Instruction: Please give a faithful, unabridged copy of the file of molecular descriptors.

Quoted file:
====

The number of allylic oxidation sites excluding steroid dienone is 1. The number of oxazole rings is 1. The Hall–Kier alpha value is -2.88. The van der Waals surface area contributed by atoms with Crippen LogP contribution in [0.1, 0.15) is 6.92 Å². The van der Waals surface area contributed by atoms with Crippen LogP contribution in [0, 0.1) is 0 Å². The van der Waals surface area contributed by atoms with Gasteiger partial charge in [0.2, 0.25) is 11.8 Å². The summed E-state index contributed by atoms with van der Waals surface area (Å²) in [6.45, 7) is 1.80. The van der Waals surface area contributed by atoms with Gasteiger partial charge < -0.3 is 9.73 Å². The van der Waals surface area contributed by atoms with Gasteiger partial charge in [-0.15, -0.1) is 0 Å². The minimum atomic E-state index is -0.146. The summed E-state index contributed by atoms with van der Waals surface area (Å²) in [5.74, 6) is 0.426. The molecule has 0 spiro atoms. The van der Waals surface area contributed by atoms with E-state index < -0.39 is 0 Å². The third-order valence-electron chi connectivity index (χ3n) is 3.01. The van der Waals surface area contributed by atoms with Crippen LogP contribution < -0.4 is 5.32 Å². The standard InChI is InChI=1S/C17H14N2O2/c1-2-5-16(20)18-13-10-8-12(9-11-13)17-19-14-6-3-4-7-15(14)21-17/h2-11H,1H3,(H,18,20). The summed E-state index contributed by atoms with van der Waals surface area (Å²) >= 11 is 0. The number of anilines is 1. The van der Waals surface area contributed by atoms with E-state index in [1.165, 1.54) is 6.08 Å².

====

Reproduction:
The number of allylic oxidation sites excluding steroid dienone is 1. The number of oxazole rings is 1. The Hall–Kier alpha value is -2.88. The van der Waals surface area contributed by atoms with Crippen LogP contribution in [0.1, 0.15) is 6.92 Å². The van der Waals surface area contributed by atoms with Crippen LogP contribution in [0, 0.1) is 0 Å². The van der Waals surface area contributed by atoms with Gasteiger partial charge in [0.2, 0.25) is 11.8 Å². The summed E-state index contributed by atoms with van der Waals surface area (Å²) in [6.45, 7) is 1.80. The van der Waals surface area contributed by atoms with Gasteiger partial charge < -0.3 is 9.73 Å². The van der Waals surface area contributed by atoms with Gasteiger partial charge in [-0.15, -0.1) is 0 Å². The minimum atomic E-state index is -0.146. The summed E-state index contributed by atoms with van der Waals surface area (Å²) in [5.74, 6) is 0.426. The molecule has 0 spiro atoms. The van der Waals surface area contributed by atoms with E-state index < -0.39 is 0 Å². The third-order valence-electron chi connectivity index (χ3n) is 3.01. The van der Waals surface area contributed by atoms with Crippen LogP contribution < -0.4 is 5.32 Å². The standard InChI is InChI=1S/C17H14N2O2/c1-2-5-16(20)18-13-10-8-12(9-11-13)17-19-14-6-3-4-7-15(14)21-17/h2-11H,1H3,(H,18,20). The summed E-state index contributed by atoms with van der Waals surface area (Å²) >= 11 is 0. The number of anilines is 1. The van der Waals surface area contributed by atoms with E-state index in [1.165, 1.54) is 6.08 Å².